The new law would also provide for legal separation for a civil union couple. The current equitable distribution statute would be amended to provide for distribution of the property which was legally and beneficially acquired by the civil union couple or either of them during the civil union. In addition, the new law provides for alimony and maintenance upon dissolution of a civil union. The court, upon or after granting a dissolution of the civil union to either person, may allow either person to resume any name used by the partner before the civil union, or to assume any surname.
The Superior Court would have jurisdiction over dissolution of a civil unions and legal separations from a civil union partner. The filings fees for an action or proceeding for the dissolution of a civil union would be the same as those for filing divorce proceedings or actions
Additional amendatory sections. This new law would also amend several sections of the statutory law to include civil unions. Here is a brief summary of those sections: (1) the "Law Against Discrimination," N.J.S.10:5-5 and N.J.S.10:5-12; (2) the definition of family member under the "Family Leave Act," N.J.S.34:11B-3; and (3) the spousal privilege , N.J.S.A. 2A:84A-17.
Existing domestic partnerships. As amended, the new law provides that on or after the effective date of the act, no domestic partnerships shall be registered under P.L.2003, c. 246 (C.26:8A-1 et seq.), except that two persons who are each 62 years of age or older may establish a domestic partnership pursuant to the provisions of P.L.2003, c.246 (C.26:8A-1 et seq.). This new law would not alter the rights and responsibilities of domestic partnerships existing on or before the effective date of this act, except that eligible domestic partners shall be given notice and opportunity to enter into a civil union pursuant to the provisions of this act. Entry into a civil union, when joined by both parties to an existing domestic partnership, shall operate to terminate the domestic partnership.
Consistency provision. In an attempt to insure consistency with regard to all of the provisions in the statutory law concerning marriage and spouses and the rights and benefits thereof, the new law provides that whenever in any law, rule, regulation, judicial or administrative proceeding or otherwise, reference is made to "marriage," "husband," "wife," "spouse," "family," "immediate family," "dependent," "next of kin," "widow," "widower," "widowed" or another word which in a specific context denotes a marital or spousal relationship, the same shall include a civil union.
Rule making power. As amended the new law authorizes the Commissioner of Health and Senior Services in consultation with the Director of the Administrative Office of the Courts to adopt rules and regulations necessary to effectuate the purposes of this act. These rules and regulations shall address the issue of how partners in a civil union couple may legally answer questions on forms, governmental and private, concerning their status as partners in a civil union. It is the intent of the Committee that the Commissioner promulgate regulations that mandate one check off for married/civil unions on all governmental and private forms, or specify that civil union couples may check off "married" on forms. The intent of this is to ensure that individuals retain their privacy interests concerning their sexual orientation.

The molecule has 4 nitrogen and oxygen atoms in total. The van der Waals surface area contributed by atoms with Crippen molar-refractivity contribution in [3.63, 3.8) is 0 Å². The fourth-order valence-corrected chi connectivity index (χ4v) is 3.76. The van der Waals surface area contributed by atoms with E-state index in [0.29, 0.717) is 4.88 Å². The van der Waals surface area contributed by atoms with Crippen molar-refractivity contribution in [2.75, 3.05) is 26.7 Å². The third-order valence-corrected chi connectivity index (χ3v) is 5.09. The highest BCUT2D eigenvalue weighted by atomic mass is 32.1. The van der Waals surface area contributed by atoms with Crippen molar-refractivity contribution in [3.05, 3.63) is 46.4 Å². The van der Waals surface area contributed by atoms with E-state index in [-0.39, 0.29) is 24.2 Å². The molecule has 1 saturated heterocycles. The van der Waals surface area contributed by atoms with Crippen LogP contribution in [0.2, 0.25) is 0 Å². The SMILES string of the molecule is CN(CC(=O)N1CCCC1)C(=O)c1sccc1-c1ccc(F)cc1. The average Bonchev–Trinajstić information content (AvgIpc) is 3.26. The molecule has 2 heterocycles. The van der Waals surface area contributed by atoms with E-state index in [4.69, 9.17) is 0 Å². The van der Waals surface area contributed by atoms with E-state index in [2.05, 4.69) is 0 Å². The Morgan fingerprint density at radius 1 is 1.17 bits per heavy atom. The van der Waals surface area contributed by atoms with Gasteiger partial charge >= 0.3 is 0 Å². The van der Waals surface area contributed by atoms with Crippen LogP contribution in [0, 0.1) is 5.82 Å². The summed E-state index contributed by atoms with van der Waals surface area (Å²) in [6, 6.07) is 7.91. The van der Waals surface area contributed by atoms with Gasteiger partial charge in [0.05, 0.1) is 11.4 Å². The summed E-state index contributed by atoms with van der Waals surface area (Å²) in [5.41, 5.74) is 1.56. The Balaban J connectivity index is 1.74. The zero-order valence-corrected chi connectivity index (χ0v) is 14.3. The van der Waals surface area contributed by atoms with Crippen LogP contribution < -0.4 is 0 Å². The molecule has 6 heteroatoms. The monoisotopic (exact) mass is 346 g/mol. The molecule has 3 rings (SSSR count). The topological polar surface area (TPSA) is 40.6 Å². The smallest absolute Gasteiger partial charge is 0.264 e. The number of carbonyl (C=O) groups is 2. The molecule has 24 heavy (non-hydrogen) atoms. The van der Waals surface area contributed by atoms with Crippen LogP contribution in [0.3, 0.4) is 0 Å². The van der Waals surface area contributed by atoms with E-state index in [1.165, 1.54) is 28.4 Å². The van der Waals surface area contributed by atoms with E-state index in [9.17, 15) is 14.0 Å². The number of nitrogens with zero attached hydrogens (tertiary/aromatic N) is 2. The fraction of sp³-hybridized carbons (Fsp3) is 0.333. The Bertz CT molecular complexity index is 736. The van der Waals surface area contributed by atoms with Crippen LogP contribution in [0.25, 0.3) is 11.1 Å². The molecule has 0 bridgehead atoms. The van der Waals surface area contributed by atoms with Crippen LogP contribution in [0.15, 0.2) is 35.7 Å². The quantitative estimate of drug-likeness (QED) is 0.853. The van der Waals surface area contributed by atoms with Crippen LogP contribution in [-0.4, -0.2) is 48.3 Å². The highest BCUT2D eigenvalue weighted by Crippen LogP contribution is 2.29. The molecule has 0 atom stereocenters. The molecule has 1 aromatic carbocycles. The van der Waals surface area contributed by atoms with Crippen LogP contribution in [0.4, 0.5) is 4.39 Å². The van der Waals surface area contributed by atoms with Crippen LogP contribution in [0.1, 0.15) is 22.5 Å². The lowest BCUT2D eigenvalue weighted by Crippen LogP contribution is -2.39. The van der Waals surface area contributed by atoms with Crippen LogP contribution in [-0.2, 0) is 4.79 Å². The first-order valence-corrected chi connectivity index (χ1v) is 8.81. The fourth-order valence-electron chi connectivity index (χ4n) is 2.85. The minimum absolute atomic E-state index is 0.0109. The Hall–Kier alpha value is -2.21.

Establishes Review commission. This new law would also establish a review commission, the New Jersey Civil Union Review Commission. The commission would be charged with the duty to study all aspects of the new law including, but not limited to: (1) evaluate the implementation, operation and effectiveness of the new law; (2) collect information about the new law¹s effectiveness from members of the public, State agencies and private and public sector businesses and organizations; (3) determine whether additional protections are needed; (4) collect information about the recognition and treatment of civil unions by other states and jurisdictions including the procedures for dissolution; evaluate the effect on same-sex couples, their children and other family members of being provided civil unions rather than marriage; (6) evaluate the financial impact on the State of New Jersey of same-sex couples being provided civil unions rather than marriage; and (7) review the "Domestic Partnership Act," N.J.S.A.26:8A-1 et seq. to determine whether this act should be repealed.
The commission would be composed of 13 members which would include: the Attorney General or his designee, the Commissioner of the Department of Banking and Insurance or his designee, the Commissioner of Health and Senior Services or his designee, the Commissioner of Human Services or his designee, the Commissioner of the Department of Children and Families or his designee, the Director of the Division of Civil Rights in the Department of Law and Public Safety of his designee, one public member appoint by the President of the Senate, one public member appointed by the Speaker of the General Assembly, and five public members appointed by the Governor, with the advise and consent of the Senate, no more than two who shall be of the same political party. The commission shall be established for a term of three years.
The commission would report semi-annually its findings and recommendations to the Legislature and the Governor.
As amended, the new law provides that a civil union relationship entered into outside of this State, which is valid under the laws of the jurisdiction under which the partnership was created, shall be valid in this State.
Effective date. The new law provides for a delayed effective date of 30 days after enactment in order to allow for any anticipatory administrative action which may be necessary for the implementation of the new law.